One option would have been to remove some of the lead filling from inside the cab (rear) end of this loco. This would tend to move the centre of gravity in a forward direction, although I was dubious as to whether the removal of all the cab's lead would be sufficient to push the centre of gravity to the other side of the centre axle. Doing this would also reduce the total weight, and hence tractive effort, and as this was already the lighter of the two locos I was unwilling to do this. Further head scratching ensued, culminating in the following alternative solution, which I adopted: --
I "tightened up" the phosphor bronze wire springs which were keeping wheels L3 and R3 on the rails until, instead of imparting only a nominally small force on their respective axle ends, they were applying a larger and significant force. This force was in fact sufficient to cause the chassis to lift up its rear end when the body was removed, but the weight of the body when replaced would return the hornblocks L3 and R3 to the top of their slots. This time, when reconsidering figure 6, wheel L3 cannot be ignored as it will always be carrying a significant proportion of the total weight on axle 3, even if hornblock L3 is not at the top of its slot. The effect of this is to move the point of support to the loco from being wholly at wheel R3 (as figure 6 to a small distance along the axle 3 from R3. This distorts the shaded triangle to the shape shown in figure 7, and in doing so the triangle now encompasses the point of centre of gravity of the loco. Consequently the compensation should work as originally envisaged, and tests supported this to be the case. I do not know exactly how much along axle 3 the apex of the triangle moved, it is not important to know, but it was enough to solve the problem.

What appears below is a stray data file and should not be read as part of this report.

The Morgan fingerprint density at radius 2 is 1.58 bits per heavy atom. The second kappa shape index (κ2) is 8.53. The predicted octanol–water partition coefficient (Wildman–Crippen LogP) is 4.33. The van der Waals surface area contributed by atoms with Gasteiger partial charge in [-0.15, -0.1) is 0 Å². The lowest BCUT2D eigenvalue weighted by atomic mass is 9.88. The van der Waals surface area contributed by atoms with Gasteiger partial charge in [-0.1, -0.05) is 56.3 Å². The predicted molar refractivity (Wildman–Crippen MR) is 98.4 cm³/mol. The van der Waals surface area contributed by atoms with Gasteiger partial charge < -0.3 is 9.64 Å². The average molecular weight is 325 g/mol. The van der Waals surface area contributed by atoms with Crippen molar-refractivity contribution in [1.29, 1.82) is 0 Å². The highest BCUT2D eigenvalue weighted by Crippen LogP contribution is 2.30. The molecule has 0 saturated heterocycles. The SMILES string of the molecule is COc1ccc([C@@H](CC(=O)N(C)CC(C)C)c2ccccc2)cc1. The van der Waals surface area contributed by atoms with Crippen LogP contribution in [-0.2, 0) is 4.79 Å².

If you now stand back a little and take a broad look at this approach to compensation, it is in reality a halfway house between fully rigid chassis construction and fully sprung. For that reason it probably isn't new at all, but seems ideal for this scale. I would summarise the pros and cons as follows:
- The compensation of a chassis maintains superior electrical contact with the rails compared with a rigid chassis.
- The motor is held rigidly in the frames, which is imperative in such small locos where clearances between the motor and the inside of the body is minimal (a fully sprung chassis would generally need a "floating" motor with additional space around it.